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Getting the goods

You've piled up frequent-flier miles, now make the most of them.

April 02, 2006|Charles Lockwood | Special to The Times

NOW that too many miles are chasing too few awards, how can you get those free tickets and upgrades? You must earn -- and spend -- your miles wisely.

Here's what has worked for me, allowing me to make numerous free trips and give tickets and upgrades to family and friends.



Loyalty is essential. Identify one airline whose route system most closely matches your usual travel areas and where you would like to take your free trips. Fly that airline as often as possible so you accumulate most of your miles in one account.

Remember international alliances. Many U.S. carriers have joined international frequent-flier alliances. Star Alliance, for example, has 17 members, including United, Lufthansa and Singapore airlines. OneWorld's eight members include American, British Airways and Qantas.

Through these alliances, you can usually accumulate miles in your primary carrier's program if you fly one of the partner carriers. (One caution: Many foreign carriers do not give full mileage credit if you're flying on a deeply discounted coach tickets. Read the fine print.)

Be in the know. Visit your mileage program's website at least once a month to learn about special offers, such as a free round-trip coach ticket for short-haul (typically 1,500 miles or less) U.S. flights for 15,000 miles rather than the usual 25,000 miles. You also can register online for many mileage program specials.

Consider signing up for e-mails about your program's special offers and announcements. Sure, you'll get plenty of e-mails that you'll quickly delete. But you'll also learn about special mileage-earning offers or new routes.

E-mails also will alert you to new routes for which you have a greater chance of getting free tickets, because other program members won't have picked over those flights.

If you really want the inside track, get "Mileage Pro: The Insider's Guide to Frequent Flyer Programs," by Randy Petersen and Tim Winship. This paperback, available at, is informative and well-organized and fits into a carry-on bag.

Choose the right partners. After you've decided to fly one carrier most of the time, patronize its affiliated partners, such as credit cards, hotels, rental car companies and mortgage companies that award mileage to your program. Some frequent-flier programs have hundreds of partners. As much as 60% of most members' mileage comes from these nonflight sources, says Randy Petersen, publisher of InsideFlyer (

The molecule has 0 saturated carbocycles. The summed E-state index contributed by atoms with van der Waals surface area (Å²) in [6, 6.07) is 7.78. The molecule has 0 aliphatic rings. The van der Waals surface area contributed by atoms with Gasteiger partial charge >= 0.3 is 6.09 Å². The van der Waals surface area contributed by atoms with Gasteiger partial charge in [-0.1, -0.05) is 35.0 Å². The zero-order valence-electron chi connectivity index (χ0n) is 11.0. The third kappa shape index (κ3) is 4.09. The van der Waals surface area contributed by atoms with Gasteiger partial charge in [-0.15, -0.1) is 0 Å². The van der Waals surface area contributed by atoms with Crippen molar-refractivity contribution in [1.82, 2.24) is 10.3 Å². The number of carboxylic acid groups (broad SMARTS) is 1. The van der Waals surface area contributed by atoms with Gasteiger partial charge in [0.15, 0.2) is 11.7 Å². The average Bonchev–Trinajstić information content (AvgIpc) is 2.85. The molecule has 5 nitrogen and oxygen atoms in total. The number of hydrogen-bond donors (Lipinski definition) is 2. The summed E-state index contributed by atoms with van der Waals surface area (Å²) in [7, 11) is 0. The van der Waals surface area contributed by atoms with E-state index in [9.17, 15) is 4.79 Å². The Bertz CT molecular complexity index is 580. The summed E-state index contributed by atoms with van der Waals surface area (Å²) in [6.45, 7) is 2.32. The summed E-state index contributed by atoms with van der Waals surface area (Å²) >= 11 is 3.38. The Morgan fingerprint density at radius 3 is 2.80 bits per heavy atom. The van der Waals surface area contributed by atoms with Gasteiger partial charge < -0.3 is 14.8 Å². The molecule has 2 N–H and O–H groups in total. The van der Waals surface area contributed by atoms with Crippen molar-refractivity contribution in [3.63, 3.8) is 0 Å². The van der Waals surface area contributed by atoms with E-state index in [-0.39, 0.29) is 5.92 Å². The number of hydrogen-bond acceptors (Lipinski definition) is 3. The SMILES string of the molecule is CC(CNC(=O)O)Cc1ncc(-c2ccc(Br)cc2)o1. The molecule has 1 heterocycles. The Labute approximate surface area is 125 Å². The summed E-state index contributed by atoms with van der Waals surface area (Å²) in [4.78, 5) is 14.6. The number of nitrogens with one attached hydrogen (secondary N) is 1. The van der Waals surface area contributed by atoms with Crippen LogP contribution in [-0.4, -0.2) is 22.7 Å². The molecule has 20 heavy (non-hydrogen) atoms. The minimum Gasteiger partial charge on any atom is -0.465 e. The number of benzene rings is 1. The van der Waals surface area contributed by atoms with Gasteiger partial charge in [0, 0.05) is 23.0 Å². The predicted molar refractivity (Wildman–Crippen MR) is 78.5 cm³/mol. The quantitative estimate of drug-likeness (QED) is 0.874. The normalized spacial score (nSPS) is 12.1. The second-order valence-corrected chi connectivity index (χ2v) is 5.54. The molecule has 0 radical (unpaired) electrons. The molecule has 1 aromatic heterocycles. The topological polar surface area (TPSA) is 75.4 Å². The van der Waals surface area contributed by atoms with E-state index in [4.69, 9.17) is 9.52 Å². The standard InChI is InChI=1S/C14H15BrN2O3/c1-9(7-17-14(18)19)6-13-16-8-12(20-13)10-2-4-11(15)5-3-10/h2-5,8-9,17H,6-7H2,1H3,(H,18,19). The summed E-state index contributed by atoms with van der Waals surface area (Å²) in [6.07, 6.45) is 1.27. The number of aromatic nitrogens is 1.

Credit cards that are co-branded with mileage programs can be a quick way to pile up the miles. Simply getting a credit card that's "co-branded" with your selected carrier can give you a one-time bump of as much as 25,000 miles after the first use.

Once you get the co-branded credit card, you can earn mileage for many of your everyday purchases and even some tax payments. (Think L.A. County property taxes, due April 10, which can be paid with a credit card.)

Mileage-earning credit cards, however, can have real drawbacks that often reduce or even negate their program value, including high interest or fees on tax payments.

Switch to a hotel affinity credit card. This suggestion may seem like mileage heresy, but consider getting a new credit card to earn hotel points, such as Starwood's Preferred Guest program or Marriott Rewards, not airline miles.

The hotel reward programs typically have fewer restrictions than the airlines, and because hotel prices are increasing in many markets, a free hotel stay may be even more valuable.



Know the value of your miles. What are your miles worth? (See chart below.) Conventional wisdom says 2 cents a mile -- or what the credit card companies and other partners pay the airlines.

Now that airlines are offering merchandise for miles, you need to do the math for those transactions. Typically, the plane tickets are a better deal than a plasma TV or computer. But you don't have to play the "capacity-control" game to redeem your miles for merchandise.

Plan. If you want to use one of the saver-type awards with capacity controls, you must usually plan your trip as far in advance as possible, particularly for such popular U.S. destinations as Hawaii and for the limited number of free international business- and first-class tickets.

When it comes to those long-haul international trips, you're competing with millions of other program members who would much rather spend 80,000 or 90,000 miles for a comfortable and pricey business-class ticket than 50,000 or 60,000 miles for a cramped coach ticket that can often be purchased at sale prices.

Awards can usually be booked up to a year in advance. Being an early bird, however, doesn't guarantee a seat. Some U.S. and foreign carriers don't allocate free seats, particularly business- or first-class international, for award use that far in advance. The carriers hold back free seats for last-minute ticket sales.

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